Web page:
HIV circumcision faces challenge

2009-09-22 12:17

Promoters of male circumcision as a weapon against HIV will have to

reckon with a Zulu belief that partial circumcision means better sex, according

to researchers.

An article in the latest issue of the South African Medical Journal

reports that interviews in a rural community in KwaZulu-Natal revealed “rich

traditional understandings” of male circumcision. People had strong negative

views on circumcision that involved removal of the foreskin.

“These perceptions seem to originate in historical tensions between

Zulus and the Xhosas regarding male circumcision,” they said.

“In contrast to the Xhosa practice of full circumcision, Zulus

traditionally promoted partial circumcision (ukugweda).

“Here, the foreskin is not removed, but an elastic band of tissue

under the penis glans is cut, allowing the foreskin to move easily back and

forth.”

The researchers, from the Human Sciences Research Council and the

University of California, said men and women taking part in the interviews

understood the difference between full and partial circumcision, but preferred

ukugweda.

They felt it helped prevent infections, and helped avoid

sensitivity and pain during sex.

“Participants felt that if the tissue under the penis glans is

uncut, the foreskin is not able to move back and forth easily, which interferes

with erection and causes the penis to bend downward painfully.

“A partial cut is believed to allow sperm to move freely and to

enhance pleasure for men and women.”

The researchers said male circumcision was being widely promoted on

the assumption that the term was unambiguous.

However, their study showed a widely-held alternative meaning in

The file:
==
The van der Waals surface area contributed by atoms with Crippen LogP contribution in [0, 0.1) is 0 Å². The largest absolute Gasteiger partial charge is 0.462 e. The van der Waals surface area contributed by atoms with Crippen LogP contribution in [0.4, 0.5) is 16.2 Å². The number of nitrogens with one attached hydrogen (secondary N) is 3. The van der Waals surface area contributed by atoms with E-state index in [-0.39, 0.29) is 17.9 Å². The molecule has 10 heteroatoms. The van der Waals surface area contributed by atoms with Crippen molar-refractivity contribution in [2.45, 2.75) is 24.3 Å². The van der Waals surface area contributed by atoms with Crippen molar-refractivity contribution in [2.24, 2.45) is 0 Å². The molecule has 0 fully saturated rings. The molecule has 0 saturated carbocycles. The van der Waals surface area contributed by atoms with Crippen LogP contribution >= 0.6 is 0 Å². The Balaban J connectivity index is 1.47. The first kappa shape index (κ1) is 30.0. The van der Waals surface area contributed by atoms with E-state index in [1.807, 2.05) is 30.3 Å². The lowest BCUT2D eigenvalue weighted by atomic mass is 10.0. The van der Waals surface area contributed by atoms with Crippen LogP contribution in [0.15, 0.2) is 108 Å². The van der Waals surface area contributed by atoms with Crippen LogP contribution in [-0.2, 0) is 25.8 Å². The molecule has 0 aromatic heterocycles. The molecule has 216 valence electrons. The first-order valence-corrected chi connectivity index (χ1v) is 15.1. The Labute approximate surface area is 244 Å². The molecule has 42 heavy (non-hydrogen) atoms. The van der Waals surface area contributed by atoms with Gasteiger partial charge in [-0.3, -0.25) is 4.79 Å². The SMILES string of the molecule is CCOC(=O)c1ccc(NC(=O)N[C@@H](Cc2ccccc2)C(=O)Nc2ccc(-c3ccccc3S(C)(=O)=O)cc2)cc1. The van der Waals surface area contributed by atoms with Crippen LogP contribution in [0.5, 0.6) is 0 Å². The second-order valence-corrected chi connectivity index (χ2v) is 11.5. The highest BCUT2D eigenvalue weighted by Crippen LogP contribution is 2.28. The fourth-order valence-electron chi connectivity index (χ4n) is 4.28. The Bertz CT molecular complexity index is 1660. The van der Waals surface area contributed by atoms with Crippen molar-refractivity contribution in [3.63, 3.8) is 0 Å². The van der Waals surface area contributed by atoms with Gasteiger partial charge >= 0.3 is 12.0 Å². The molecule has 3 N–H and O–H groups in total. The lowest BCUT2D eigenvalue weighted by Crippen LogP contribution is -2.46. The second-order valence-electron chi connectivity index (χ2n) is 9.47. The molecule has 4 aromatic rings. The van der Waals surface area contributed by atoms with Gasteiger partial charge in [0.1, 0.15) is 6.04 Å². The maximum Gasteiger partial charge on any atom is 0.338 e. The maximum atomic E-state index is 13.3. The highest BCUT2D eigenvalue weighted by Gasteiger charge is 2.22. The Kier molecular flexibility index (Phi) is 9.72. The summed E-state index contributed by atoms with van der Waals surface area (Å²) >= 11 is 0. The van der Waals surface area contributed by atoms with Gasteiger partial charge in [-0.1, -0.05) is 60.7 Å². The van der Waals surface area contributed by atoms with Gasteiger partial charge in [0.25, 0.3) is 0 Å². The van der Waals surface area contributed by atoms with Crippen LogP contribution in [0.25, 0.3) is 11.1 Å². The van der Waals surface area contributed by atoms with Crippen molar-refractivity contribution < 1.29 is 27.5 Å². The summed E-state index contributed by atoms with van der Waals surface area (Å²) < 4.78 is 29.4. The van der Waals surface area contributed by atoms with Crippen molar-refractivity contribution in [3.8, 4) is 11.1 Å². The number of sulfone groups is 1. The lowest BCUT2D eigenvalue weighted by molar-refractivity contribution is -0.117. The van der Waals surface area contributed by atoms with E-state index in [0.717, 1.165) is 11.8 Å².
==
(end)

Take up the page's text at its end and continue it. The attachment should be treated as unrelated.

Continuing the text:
the rural community where they conducted their interviews.

They said there was a need to distinguish between medical male

circumcision, and its benefits, and ukugweda, whose HIV benefits were

unknown.

“For successful uptake in these contexts, strategies to overcome

historically negative cultural perceptions of male circumcision among Zulus, as

well as positive associations of partial circumcision with enhanced sexual

pleasure, are required,” they said.

Trials in South Africa, Uganda and Kenya have shown that full

circumcision has a dramatic effect in reducing HIV transmission.

The World Health Organisation said in 2007 that there was

“compelling evidence” that circumcision reduced heterosexually acquired HIV

infection in men by about 60%.

It said male circumcision should be considered “an efficacious

intervention”.


Join the conversation!

24.com encourages commentary submitted via MyNews24. Contributions of 200 words or more will be considered for publication.

We reserve editorial discretion to decide what will be published.
Read our comments policy for guidelines on contributions.

24.com publishes all comments posted on articles provided that they adhere to our Comments Policy. Should you wish to report a comment for editorial review, please do so by clicking the 'Report Comment' button to the right of each comment.

Comment on this story
0 comments
Comments have been closed for this article.

Inside News24

 
/World

Book flights

Compare, Book, Fly

Traffic Alerts
There are new stories on the homepage. Click here to see them.
 
English
Afrikaans
isiZulu

Hello 

Create Profile

Creating your profile will enable you to submit photos and stories to get published on News24.


Please provide a username for your profile page:

This username must be unique, cannot be edited and will be used in the URL to your profile page across the entire 24.com network.

Settings

Location Settings

News24 allows you to edit the display of certain components based on a location. If you wish to personalise the page based on your preferences, please select a location for each component and click "Submit" in order for the changes to take affect.




Facebook Sign-In

Hi News addict,

Join the News24 Community to be involved in breaking the news.

Log in with Facebook to comment and personalise news, weather and listings.